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Helicopter Search & Rescue

RAF Search & Rescue
RAF Search & Rescue

The utility of the helicopter have made it a clear choice as a search and rescue (SAR) asset. The ability to fly long distances and remain on scene to conduct precision winching and rescue are core elements of successful SAR. The SeaKing aircraft used by the Royal Navy, RAF, and the "stretched" Sikorsky operated by the Maritime and Coastguard Agency (MCA) are capable of operating out to 200 miles, remaining on scene for approximately 40 minutes. These ranges have often been increased by novel refuelling methods, landing on offshore oil platforms and even the use of warships for a mid-flight refuel.

In the UK SAR coverage is provided by the MOD (Royal Navy and RAF) and the MCA, although this is all set to change. The Department for Transport is tendering a contract for the provision of all UK SAR services by a single contractor, timed to coincide with the withdrawal of the SeaKing helicopter in 2016. A single provider will be responsible for the selection of aircraft, bases and the availability of SAR helicopters.

SAR helicopter activities are co-ordinated by the Aeronautical Rescue Co-ordination Centre (ARCC) at RAF Kinloss in Scotland. All requests for helicopter SAR assistance from the Police, Coastguard or other authorities are handled by the ARCC. SAR aircraft are in constant contact with the ARCC whilst airborne for co-ordination and tasking.

RAF Search & Rescue
RAF Search & Rescue

Logically there are two phases of any SAR operation: search, and rescue. The search phase varies in complexity from a simple case of a fallen hill walker who uses his mobile phone to call giving his exact position, to a yacht in difficulty whose last known position was 6 hours ago. In the latter case SAR assets employ a variety of search methods depending upon the accuracy and timing of the vessel or individuals last known position, common searches are:

  • Expanding square search: the aircraft will fly to the last known position of the incident (known as the search datum) and commence a right or left handed expanding square search. This search is used when the search datum is accurate and the timing of the datum (known as "time late") is recent.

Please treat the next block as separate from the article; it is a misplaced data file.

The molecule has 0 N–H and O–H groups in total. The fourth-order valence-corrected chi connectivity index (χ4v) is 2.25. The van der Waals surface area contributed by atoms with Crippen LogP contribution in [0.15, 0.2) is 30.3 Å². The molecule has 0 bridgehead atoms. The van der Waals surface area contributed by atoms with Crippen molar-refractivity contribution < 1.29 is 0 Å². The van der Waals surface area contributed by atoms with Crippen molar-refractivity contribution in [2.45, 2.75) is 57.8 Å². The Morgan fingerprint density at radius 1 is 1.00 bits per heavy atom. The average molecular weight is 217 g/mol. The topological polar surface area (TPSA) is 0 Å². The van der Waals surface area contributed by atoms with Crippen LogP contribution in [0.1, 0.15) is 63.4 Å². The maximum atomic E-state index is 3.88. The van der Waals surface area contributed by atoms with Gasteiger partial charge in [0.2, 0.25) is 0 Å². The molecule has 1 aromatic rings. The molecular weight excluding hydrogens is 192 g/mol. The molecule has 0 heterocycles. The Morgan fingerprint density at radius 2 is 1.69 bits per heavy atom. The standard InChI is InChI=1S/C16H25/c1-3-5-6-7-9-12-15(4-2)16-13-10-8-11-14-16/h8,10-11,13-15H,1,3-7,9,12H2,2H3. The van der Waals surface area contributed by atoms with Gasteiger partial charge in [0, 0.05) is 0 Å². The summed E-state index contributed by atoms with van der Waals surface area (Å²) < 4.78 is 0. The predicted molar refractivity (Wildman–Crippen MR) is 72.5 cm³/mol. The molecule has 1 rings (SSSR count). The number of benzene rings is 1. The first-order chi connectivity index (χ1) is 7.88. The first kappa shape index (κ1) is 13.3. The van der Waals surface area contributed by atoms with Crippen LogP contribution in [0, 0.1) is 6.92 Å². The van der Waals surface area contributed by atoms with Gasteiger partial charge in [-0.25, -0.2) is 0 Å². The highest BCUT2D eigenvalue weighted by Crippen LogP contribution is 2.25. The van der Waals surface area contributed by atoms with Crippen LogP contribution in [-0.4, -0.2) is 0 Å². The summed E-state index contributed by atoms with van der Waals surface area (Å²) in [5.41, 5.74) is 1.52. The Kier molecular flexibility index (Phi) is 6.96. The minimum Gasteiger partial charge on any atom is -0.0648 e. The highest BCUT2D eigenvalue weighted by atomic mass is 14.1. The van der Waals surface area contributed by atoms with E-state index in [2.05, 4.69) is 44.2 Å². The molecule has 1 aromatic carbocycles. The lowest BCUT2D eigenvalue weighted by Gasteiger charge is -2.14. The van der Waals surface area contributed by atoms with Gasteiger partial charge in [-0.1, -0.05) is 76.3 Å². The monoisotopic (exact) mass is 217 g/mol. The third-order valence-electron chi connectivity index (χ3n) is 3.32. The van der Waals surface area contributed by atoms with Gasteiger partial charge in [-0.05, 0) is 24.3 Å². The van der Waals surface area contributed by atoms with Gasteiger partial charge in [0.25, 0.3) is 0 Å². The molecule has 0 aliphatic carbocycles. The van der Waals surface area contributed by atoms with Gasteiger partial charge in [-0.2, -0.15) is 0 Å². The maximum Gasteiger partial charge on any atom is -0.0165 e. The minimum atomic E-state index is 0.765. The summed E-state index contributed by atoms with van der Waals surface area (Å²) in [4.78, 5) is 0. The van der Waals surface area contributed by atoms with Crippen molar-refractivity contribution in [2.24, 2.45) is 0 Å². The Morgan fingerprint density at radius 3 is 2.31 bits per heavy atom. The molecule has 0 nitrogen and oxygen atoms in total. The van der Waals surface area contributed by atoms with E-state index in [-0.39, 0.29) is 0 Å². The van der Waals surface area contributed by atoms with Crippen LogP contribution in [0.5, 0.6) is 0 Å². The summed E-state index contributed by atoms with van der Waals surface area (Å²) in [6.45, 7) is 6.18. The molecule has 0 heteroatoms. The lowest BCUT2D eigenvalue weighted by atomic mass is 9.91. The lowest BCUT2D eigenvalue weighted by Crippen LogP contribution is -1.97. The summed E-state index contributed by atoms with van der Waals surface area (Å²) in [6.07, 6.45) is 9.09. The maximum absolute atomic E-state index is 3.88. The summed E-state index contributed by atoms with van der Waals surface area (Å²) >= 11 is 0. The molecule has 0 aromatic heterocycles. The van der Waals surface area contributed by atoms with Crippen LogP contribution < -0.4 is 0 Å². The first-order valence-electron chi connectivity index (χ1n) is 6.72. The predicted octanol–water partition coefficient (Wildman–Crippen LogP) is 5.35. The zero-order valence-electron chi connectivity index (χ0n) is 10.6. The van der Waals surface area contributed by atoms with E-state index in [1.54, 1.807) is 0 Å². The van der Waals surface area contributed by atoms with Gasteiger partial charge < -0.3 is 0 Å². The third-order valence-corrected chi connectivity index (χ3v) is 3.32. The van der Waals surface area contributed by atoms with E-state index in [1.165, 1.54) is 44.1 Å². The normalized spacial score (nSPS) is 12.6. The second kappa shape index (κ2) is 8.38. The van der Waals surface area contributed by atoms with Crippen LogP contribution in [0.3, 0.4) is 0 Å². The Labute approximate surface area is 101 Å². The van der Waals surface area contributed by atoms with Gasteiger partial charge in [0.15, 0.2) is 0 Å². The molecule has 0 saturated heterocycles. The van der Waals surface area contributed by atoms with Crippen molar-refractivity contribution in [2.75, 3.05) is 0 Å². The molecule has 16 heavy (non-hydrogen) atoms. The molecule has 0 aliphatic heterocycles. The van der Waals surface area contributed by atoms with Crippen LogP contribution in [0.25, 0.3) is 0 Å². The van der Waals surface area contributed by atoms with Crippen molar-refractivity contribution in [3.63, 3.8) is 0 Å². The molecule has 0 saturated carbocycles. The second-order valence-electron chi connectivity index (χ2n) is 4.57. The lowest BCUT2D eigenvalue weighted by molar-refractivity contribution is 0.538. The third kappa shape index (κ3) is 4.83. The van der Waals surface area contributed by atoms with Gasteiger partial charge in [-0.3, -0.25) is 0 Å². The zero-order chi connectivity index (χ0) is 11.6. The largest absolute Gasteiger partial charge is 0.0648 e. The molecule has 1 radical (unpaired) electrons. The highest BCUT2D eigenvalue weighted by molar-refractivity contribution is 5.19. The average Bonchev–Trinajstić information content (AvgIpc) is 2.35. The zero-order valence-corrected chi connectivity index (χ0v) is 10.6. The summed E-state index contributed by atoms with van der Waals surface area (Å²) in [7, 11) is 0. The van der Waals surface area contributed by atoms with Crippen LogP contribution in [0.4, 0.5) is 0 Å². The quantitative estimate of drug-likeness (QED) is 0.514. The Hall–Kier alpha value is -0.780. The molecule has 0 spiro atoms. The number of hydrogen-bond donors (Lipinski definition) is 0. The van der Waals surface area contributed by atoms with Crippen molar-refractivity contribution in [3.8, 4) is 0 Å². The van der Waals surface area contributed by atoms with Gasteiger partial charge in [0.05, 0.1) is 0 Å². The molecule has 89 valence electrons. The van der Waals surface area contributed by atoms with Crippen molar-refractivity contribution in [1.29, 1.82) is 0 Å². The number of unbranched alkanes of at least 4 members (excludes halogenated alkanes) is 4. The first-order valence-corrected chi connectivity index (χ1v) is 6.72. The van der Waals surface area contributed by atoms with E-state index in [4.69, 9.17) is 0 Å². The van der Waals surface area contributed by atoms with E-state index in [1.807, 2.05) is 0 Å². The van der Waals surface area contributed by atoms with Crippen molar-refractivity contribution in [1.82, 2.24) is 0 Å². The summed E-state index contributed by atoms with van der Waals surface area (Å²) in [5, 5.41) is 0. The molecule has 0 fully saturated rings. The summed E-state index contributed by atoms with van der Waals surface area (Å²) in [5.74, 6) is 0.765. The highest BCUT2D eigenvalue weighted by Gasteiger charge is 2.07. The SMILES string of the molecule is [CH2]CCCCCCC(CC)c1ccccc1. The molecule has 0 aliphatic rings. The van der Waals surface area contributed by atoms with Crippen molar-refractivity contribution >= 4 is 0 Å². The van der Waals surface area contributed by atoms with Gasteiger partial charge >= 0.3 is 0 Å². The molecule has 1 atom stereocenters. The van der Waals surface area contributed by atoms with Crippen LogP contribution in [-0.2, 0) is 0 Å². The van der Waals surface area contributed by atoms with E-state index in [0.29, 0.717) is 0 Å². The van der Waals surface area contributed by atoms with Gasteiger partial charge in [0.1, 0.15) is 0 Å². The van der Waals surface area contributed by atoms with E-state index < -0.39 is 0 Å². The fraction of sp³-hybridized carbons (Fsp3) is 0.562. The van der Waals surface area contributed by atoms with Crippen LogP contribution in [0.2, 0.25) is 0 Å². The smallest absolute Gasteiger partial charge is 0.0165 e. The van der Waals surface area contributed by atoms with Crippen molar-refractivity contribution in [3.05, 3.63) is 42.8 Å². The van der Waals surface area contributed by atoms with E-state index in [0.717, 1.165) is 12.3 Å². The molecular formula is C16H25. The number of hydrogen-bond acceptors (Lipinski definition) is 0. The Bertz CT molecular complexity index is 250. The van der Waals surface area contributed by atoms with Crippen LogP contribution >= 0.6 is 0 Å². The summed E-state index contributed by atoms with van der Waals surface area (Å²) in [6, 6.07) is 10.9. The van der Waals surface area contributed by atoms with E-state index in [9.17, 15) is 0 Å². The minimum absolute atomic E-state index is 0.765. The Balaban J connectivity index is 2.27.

• Track crawl: the aircraft will follow the known route of a vessel or walker, flying perpendicularly to the left and right of the reported track in order to establish the position of the intended rescue.
  • Contour search: most commonly used in mountainous areas and in poor weather, an aircraft will start at the base of a mountain and fly a constant right hand climbing turn around the mountain until the summit is reached.

Once the survivor is located the rescue phase can begin. Over land this may be as simple as landing the aircraft in an open area and bringing the survivor on board, or may involve the use of a rescue hoist and winchman if the survivor is precariously placed; often the case in mountain rescues. Over the water the rescue will almost always involve a rescue winchman being lowered either onto a vessel or into the water to positively recover a survivor.

SAR is one of the most difficult helicopter activities requiring excellent handling skills from the pilot, effective crew co-operation and communication and positive and effective action from the rescue winchman. Those involved in SAR operations will testify that whilst it is a constant test of their skills, it is one of the most rewarding jobs in aviation.